Bear Snores On #1

  • nonfiction books about bears (optional)

  • hibernation
  • snore
  • sound

MA Standards:

Literature/RL.PK.MA.1: With prompting and support, ask and answer questions about a story or a poem read aloud.
Literature/RL.PK.MA.6: With prompting and support, “read” the illustrations in a picture book by describing a character or place depicted, or by telling how a sequence of events unfolds.
Literature/RL.PK.MA.9: With prompting and support, make connections between a story or poem and one’s own experiences.

Head Start Outcomes:

Language Development/Receptive Language: Attends to language during conversations, songs, stories, or other learning experiences.
Literacy Knowledge/Book Appreciation and Knowledge: Asks and answers questions and makes comments about print materials.
Logic and Reasoning/Symbolic Representation: Recognizes the difference between pretend or fantasy situations and reality.

PreK Learning Guidelines:

English Language Arts/Reading and Literature 6: Listen to a wide variety of age appropriate literature read aloud.
English Language Arts/Reading and Literature 12: Listen to, recite, sing, and dramatize a variety of age-appropriate literature.
English Language Arts/Reading and Literature 10: Engage actively in read-aloud activities by asking questions, offering ideas, predicting or retelling important parts of a story or informational book.

Bear Snores On #1

© Commonwealth of Massachusetts, Department of Early Education and Care (Jennifer Waddell photographer). All rights reserved.

STEM Key Concepts: Sounds have a source; Different objects make different sounds; Sounds vary in three ways: volume, pitch, and timbre

ELA Focus Skills: Concepts of Print, Making Connections, Speaking and ListeningStory Comprehension, Vocabulary

Before You Read
Introduce the book Bear Snores On by Karma Wilson.

Hold up the book so children can see the front and back covers at the same time. Point to the words as you read aloud the title and the names of the author and illustrator.

  • Ask children to describe what animals they see on the cover. Help children identify the different animals. Ask, Have you ever seen a bear or read a story about a bear? Encourage children to share what they know about bears.
  • Point to the bear and say, The bear in this picture is asleep. Tell children that it’s hard for bears to live outside during the cold winter, so they go into a very deep sleep called hibernation. Explain that bears wake up in the spring when the weather is warm and come out of their caves.
  • Tell children that the sleeping bear in this story snores. Ask, Have you ever heard someone snore? What does that sound like? Do all snores sound the same? Set a reading focus for children by asking children to listen carefully for the different sound words in the story as you read.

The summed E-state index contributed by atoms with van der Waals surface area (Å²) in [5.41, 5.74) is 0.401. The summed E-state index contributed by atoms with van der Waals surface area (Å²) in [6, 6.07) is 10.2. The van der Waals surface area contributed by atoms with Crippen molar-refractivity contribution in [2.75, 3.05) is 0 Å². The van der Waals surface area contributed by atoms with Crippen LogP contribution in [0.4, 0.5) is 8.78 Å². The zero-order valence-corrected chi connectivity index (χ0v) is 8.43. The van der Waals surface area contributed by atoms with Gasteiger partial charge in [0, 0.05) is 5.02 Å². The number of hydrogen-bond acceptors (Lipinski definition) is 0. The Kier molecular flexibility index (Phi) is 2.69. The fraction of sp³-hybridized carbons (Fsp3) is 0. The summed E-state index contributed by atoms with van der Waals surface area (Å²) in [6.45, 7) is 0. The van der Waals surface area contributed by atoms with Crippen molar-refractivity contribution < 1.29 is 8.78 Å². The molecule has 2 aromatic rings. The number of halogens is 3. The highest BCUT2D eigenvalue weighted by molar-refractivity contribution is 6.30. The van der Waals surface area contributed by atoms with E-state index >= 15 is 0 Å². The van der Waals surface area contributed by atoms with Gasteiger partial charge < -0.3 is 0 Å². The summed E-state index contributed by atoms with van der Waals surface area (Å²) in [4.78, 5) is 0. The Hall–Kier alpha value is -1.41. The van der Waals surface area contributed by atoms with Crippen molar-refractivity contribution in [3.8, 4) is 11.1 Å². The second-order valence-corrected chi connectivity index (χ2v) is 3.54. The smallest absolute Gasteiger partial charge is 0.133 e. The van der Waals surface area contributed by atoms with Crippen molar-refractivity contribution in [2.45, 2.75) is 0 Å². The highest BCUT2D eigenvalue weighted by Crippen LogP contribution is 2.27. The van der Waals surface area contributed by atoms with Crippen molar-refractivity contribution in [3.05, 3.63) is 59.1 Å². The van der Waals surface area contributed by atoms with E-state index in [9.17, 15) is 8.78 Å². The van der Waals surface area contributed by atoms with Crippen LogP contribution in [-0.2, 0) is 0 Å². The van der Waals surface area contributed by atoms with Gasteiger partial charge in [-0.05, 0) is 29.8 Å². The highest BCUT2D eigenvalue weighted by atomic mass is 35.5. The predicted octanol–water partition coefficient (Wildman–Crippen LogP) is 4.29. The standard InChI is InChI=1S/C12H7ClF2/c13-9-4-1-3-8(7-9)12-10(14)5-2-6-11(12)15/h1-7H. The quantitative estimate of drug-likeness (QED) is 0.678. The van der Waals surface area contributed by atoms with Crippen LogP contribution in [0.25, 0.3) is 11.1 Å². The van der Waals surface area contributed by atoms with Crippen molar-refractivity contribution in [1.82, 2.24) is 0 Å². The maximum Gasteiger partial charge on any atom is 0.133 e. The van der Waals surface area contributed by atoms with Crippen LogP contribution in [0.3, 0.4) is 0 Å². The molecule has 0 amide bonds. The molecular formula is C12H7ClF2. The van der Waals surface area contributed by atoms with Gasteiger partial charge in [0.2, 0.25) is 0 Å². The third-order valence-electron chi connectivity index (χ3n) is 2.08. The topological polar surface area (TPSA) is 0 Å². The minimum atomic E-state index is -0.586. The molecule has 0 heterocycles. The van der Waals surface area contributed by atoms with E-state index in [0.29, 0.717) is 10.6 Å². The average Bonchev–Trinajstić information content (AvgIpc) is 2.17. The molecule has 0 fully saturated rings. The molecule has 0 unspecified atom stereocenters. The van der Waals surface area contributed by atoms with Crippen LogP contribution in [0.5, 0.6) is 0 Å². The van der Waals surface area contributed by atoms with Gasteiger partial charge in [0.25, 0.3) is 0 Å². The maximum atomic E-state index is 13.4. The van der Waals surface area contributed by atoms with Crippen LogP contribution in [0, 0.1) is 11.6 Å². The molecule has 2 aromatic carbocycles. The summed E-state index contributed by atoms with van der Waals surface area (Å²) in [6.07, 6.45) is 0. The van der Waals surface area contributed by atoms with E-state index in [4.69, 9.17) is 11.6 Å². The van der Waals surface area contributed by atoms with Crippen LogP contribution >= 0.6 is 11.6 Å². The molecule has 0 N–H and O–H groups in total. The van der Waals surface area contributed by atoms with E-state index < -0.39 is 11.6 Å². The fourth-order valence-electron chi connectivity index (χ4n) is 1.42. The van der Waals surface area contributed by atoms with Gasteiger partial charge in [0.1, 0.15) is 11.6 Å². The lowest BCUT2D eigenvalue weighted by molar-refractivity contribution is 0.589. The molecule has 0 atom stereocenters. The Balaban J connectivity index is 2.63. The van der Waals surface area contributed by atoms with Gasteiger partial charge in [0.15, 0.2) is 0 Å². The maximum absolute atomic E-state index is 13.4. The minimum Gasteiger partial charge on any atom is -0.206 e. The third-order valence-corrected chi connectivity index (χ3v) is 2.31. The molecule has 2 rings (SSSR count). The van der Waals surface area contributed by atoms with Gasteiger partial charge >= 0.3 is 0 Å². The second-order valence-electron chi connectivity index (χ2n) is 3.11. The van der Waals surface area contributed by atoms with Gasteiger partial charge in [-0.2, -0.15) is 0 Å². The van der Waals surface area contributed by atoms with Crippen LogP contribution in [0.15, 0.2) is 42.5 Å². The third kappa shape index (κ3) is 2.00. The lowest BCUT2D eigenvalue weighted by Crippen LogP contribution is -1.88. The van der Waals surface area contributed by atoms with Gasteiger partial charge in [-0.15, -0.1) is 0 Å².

As You Read
Read with expression, emphasizing the sounds in the story.

  • As you say the sound words, reflect them in your voice. For example, use a low, deep voice for a growl. Invite children to make the sounds with you.
  • Use facial gestures and motions to demonstrate the meaning of words and phrases such as shut tight, pitter-pat, tip-toe, and creep-crawls.

After You Read
Review with children the different sounds the animals make.

  • Hold up the spread that shows the bear waking up. Point to the illustration of the bear. Ask, How do you think the bear is feeling? How do you know?  Act out the sound words that help children see the bear is angry.
  • Point to the other animals and ask, What sounds do you think these animals make as they run away from the bear? Do you think they are making the same sounds as the bear?
  • Turn to the next spread where the bear hides his face in his paws. Point to the bear. Ask, Do you think the bear is still angry? Act out the sound words with children.

Take It Further: Have nonfiction books about bears readily available. Have children choose one and then read it aloud. Talk with children about what they notice is different about the bears in the two books. Explain that one book is fiction and the other is nonfiction, and that in the fiction book, Bear Snores On, the bear can do things that real bears cannot. Say, Which book would I read if I wanted to know real facts about bears? Which book would I read if I wanted to enjoy a make-believe story about bears?

Share on Facebook Share on Twitter Share on LinkedIn Email this page Share on Facebook Share on Twitter Share on LinkedIn Email this page